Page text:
Fentanyl is a synthetic narcotic that is 50 to 100 times more toxic than morphine. Pharmaceutical grade fentanyl is used in medical treatments as a pain killer or anesthetic. When used on patients in a clinical setting by trained health professionals, it can be administered safely. However, outside hospitals, using fentanyl can lead to fatal errors. That’s because very small amounts of fentanyl – equal to a few grains of salt – are enough to cause overdose or death. That risk can increase when people use more than one substance – alcohol or other drugs– at once, as combining substances can reduce the amount of fentanyl required to overdose.

Fentanyl has a strong sedative effect and can severely depress the respiratory system.  At first, a fentanyl overdose can look and sound as if someone is going to sleep, but as the drug takes deeper effect, it can stop the user from breathing, causing brain damage and eventually death. Fentanyl overdoses can be temporarily reversed with an injection of naloxone medication, but only if they get help on time.

The spike of fentanyl in the illegal drug supply is primarily because it is cheap and concentrated. Drug manufacturers can produce fentanyl more cheaply than other drugs, and cut it into other drugs to save costs and enhance the drug’s effects. Its concentrated strength means it can also be trafficked more easily: a tiny vial of fentanyl can be smuggled across a border more easily than a brick of heroin. And fentanyl is highly addictive, hooking users who are often unaware that their regular dose of drugs is much more toxic, due to added fentanyl. 
 
One of the challenges with fentanyl is that it is virtually undetectable: you can’t smell or taste it. It has been found in a wide variety of drugs. To date, fentanyl has been reported in heroin, cocaine and crack, ecstasy and MDMA, methamphetamine, and fake OxyContin and Percocet pills, but it’s likely sold in many other forms. Over-the-counter drug testing kits – the kind you can buy online or the drug-testing services you can often access at music festivals – cannot detect fentanyl compounds. Detecting fentanyl in illicit drugs requires a specially-equipped laboratory.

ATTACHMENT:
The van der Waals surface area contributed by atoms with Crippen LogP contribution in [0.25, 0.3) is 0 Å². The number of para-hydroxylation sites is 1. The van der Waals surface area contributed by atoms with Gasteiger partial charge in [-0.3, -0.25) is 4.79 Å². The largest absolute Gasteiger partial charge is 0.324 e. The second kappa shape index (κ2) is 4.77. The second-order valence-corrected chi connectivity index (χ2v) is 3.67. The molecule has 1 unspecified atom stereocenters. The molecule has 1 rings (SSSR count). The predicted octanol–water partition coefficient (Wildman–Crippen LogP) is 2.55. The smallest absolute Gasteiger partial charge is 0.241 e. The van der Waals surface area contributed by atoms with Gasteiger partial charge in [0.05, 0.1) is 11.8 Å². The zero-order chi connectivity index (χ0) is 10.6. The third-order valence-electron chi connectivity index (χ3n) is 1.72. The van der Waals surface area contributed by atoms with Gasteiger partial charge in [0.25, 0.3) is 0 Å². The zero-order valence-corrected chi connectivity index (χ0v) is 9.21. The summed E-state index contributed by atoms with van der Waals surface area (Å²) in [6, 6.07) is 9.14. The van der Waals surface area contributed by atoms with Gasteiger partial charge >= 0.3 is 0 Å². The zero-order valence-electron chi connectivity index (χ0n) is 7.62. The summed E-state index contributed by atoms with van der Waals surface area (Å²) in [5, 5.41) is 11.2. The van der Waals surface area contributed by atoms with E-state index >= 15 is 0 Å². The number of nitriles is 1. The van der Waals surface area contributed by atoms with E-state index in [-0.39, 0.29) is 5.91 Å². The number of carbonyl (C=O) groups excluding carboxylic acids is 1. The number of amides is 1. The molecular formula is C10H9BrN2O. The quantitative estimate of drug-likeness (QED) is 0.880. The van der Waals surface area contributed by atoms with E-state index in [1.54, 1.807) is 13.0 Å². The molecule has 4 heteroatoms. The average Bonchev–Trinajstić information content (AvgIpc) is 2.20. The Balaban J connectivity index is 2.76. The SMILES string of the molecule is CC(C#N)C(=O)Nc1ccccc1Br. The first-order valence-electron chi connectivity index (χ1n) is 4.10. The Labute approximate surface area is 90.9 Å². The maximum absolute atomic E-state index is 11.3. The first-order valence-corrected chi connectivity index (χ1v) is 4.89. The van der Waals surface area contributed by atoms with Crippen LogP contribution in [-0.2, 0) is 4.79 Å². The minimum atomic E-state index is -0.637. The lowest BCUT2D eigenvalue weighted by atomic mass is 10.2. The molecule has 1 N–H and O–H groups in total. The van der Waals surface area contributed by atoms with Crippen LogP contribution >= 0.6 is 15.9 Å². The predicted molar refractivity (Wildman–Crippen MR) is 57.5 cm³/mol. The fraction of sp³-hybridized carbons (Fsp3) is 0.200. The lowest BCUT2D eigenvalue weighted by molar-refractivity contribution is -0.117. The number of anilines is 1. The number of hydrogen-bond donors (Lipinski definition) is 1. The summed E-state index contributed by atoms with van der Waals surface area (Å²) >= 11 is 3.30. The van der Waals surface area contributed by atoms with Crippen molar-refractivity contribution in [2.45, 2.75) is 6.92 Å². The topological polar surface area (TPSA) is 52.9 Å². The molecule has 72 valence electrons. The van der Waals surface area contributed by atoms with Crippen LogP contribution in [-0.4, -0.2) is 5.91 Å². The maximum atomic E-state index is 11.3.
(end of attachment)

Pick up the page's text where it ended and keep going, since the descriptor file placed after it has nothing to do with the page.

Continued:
Drugs don’t discriminate

It’s a myth that only seasoned drug users are overdosing – and dying – from illicit drug use. Overdoses are affecting people from all walks of life, of all ages and in many communities.
 
The majority of fentanyl victims – 54 per cent – have been between the ages of 20 and 39. But teenagers are being struck down too – 11 youths aged 10 to 19 died of illicit drug overdoses in the first seven months of 2016, according to the BC Coroners Service. Boys and men made up 80 per cent of the overdose victims in the seven months of 2016. But women and girls are also being affected.
 
Just this August, about a year after Bodie’s death, a 16-year-old girl died in the bathroom of a Port Moody Starbucks coffee shop. Gwynevere Staddon was a Coquitlam teenager and gymnastics instructor who struggled with substance use. Her mother said her daughter knew dealers were selling fentanyl, but that she didn’t believe an overdose would ever happen to her. Her mother told the media she suspected her daughter died from a fentanyl overdose. The official BC Coroners Service review of her death is pending. 
 
Clearly, the message isn’t getting through to teens. That’s what prompted Coquitlam mother Michelle Jansen to start a foundation to raise awareness of fentanyl and the overdose crisis in B.C., particularly among teens. Jansen lost her own son, Brandon, to a fentanyl overdose in March. The 20-year-old was being treated in a detox and recovery centre on the Sunshine Coast when someone smuggled in some drugs that contained fentanyl. He took a gamble on them and lost his life. His mother launched the Brandon Jansen Foundation in his memory and has made it her mission to save other families the same pain. Youth, Jansen told the Vancouver Sun, “go to a party, and think they are taking… ecstasy. They don’t realize the dealers are lacing it with fentanyl.”